Foreign nurses recruited to work in East Lancashire are quitting the NHS because the north is nothing like London. A quarter of the first wave of recruits have left, in part as they are unable to understand the regional accent.
Christine Pearson, the chief nurse for the East Lancashire Hospitals NHS Trust, told a recent board meeting that the new recruits were under the misapprehension that they would be moving to London, the Telegraph has reported.
“When they came to England they felt they were coming to maybe London, so that was one of the issues we had to work on,” she told colleagues, adding “I had a patient say to me ‘you’re not from round here’, so even if you live 25 miles down the road in Manchester such as me, you’ll always have language barriers,
The trust has been forced to give language and pronunciation lessons to the new recruits to help them better understand the local dialect. Words like “blood” and “bath” were causing problems for foreign nurses more used to hearing southern British accents.
The course, introduced last June, also familiarised the recruits with local phrases such as “I’m starved”, which means “I’m cold” in Lancashire, and “am a get”, as well as more common colloquialisms such as “make us a brew”.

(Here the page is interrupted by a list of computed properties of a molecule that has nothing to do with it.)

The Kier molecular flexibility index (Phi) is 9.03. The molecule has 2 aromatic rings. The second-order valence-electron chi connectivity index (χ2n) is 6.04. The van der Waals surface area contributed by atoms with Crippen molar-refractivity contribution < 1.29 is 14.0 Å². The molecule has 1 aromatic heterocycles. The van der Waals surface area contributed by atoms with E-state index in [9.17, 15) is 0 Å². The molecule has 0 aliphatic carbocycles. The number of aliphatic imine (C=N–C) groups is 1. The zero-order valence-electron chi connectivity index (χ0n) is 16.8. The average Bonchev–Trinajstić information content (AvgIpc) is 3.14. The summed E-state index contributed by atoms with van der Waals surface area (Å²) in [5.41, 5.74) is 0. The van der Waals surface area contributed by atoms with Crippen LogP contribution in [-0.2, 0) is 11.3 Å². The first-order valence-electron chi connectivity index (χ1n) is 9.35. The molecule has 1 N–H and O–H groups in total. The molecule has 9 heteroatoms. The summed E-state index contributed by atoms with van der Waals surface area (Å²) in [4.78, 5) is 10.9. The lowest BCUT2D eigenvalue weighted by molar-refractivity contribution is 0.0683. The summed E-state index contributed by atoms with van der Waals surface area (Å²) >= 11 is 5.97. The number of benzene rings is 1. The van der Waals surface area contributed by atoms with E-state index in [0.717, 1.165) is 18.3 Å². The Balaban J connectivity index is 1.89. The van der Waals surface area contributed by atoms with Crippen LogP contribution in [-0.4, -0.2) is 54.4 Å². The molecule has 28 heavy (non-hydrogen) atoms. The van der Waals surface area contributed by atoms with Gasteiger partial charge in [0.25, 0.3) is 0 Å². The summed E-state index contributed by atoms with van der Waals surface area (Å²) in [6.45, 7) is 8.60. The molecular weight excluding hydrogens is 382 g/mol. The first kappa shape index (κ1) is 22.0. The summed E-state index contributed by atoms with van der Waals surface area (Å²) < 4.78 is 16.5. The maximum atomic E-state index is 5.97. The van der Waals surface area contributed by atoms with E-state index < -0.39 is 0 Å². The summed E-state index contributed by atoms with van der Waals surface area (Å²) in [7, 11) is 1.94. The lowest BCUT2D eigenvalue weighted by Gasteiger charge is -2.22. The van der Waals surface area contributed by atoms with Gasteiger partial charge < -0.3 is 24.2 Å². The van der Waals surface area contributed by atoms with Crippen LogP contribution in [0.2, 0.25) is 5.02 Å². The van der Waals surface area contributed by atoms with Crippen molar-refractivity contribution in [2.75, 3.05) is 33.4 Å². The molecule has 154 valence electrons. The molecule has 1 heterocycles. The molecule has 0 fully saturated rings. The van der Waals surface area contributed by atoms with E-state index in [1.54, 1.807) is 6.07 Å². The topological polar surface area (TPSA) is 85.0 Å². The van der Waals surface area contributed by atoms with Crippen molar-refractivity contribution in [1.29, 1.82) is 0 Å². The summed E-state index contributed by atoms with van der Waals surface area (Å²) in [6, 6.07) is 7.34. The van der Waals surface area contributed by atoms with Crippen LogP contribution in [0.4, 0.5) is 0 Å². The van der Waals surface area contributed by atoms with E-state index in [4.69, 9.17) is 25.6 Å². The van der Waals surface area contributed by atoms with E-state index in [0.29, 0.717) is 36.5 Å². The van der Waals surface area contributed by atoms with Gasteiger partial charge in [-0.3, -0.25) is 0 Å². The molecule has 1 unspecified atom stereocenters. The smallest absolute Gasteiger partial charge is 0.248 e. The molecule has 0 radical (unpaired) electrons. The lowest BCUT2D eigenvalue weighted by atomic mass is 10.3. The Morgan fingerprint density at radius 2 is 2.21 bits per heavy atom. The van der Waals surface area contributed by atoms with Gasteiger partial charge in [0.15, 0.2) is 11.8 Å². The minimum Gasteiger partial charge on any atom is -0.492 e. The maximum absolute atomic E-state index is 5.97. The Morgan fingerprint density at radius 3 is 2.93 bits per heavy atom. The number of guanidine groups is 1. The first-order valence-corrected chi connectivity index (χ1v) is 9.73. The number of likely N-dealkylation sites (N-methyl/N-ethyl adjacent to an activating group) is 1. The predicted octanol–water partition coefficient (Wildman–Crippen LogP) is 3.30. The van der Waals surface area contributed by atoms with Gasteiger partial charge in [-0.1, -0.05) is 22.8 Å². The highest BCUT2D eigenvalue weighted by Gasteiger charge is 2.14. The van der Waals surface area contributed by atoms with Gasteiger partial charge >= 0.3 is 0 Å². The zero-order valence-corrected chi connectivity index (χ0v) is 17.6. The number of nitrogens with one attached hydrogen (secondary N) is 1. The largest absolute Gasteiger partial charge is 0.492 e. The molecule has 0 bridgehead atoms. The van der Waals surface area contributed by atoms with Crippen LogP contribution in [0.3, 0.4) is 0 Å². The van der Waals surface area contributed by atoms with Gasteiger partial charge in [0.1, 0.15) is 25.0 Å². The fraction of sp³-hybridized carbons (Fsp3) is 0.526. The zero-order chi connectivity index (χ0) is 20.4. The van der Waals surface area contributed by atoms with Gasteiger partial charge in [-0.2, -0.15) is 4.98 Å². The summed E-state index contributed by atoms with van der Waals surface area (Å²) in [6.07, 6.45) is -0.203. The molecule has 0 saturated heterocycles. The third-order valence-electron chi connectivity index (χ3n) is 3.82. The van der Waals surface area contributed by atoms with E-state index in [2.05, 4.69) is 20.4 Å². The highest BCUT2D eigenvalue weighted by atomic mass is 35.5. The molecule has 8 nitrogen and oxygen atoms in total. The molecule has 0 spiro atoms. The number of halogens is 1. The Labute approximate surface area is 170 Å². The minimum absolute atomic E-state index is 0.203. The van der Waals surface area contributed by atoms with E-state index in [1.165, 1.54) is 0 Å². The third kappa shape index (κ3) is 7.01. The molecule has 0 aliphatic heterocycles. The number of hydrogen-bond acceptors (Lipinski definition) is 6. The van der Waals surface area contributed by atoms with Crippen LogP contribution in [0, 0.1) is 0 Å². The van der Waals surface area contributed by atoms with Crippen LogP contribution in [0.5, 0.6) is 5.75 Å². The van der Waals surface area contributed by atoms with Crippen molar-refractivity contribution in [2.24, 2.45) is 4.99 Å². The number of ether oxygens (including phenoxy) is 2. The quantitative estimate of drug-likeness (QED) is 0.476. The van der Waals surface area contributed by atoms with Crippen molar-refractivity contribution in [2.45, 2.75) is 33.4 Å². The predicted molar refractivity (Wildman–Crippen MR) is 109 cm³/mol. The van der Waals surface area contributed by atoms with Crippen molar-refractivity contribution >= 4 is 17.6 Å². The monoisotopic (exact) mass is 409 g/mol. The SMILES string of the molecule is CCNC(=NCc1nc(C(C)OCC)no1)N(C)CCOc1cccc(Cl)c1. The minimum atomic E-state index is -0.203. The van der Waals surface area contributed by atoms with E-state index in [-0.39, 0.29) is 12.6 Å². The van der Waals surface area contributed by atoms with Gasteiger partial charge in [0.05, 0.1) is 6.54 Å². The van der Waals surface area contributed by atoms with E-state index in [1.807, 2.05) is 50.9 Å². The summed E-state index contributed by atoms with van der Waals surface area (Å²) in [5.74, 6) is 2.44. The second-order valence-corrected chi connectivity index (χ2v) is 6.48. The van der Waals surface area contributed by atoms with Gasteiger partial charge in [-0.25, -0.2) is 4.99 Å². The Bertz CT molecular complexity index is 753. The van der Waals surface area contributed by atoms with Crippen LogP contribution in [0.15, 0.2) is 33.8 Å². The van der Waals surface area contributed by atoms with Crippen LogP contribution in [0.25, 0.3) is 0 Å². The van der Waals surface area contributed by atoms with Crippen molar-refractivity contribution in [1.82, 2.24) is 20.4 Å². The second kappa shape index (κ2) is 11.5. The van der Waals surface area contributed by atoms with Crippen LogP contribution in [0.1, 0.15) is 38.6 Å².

But 23 year old Italian nurse Greta Veneruz, who had moved to Blackburn, said: “We learnt English like how people speak in London and when we came here it didn’t sound the same.”
The Royal Blackburn and Burnley General hospitals, both of which are run by the East Lancashire Trust, have between them recruited more than 40 nurses from mainland Europe in the last year. Most are from Italy, but a number have also arrived from Romania and Portugal.
However, a quarter of the first 26 to arrive have already left the trust. Miss Pearson assured the board that the recruits had adequate language skills, and were given enough time to acclimatise before starting work on the wards.
The East Lancashire Trust has had a difficult time recruiting staff to work in its hospitals. Recently it has begun forging links with the University of Central Lancashire in a bid to attract recent graduates.
In the year to last September, 5,778 nurses were recruited from abroad, according to figures collected from 103 English hospital trusts. The majority came from Spain, Portugal, the Philippines and Italy. The figures represented a 50 percent increase in foreign recruitment on the year before, prompting the Royal College of Nursing to exclaim that this was “no way to run a health service”.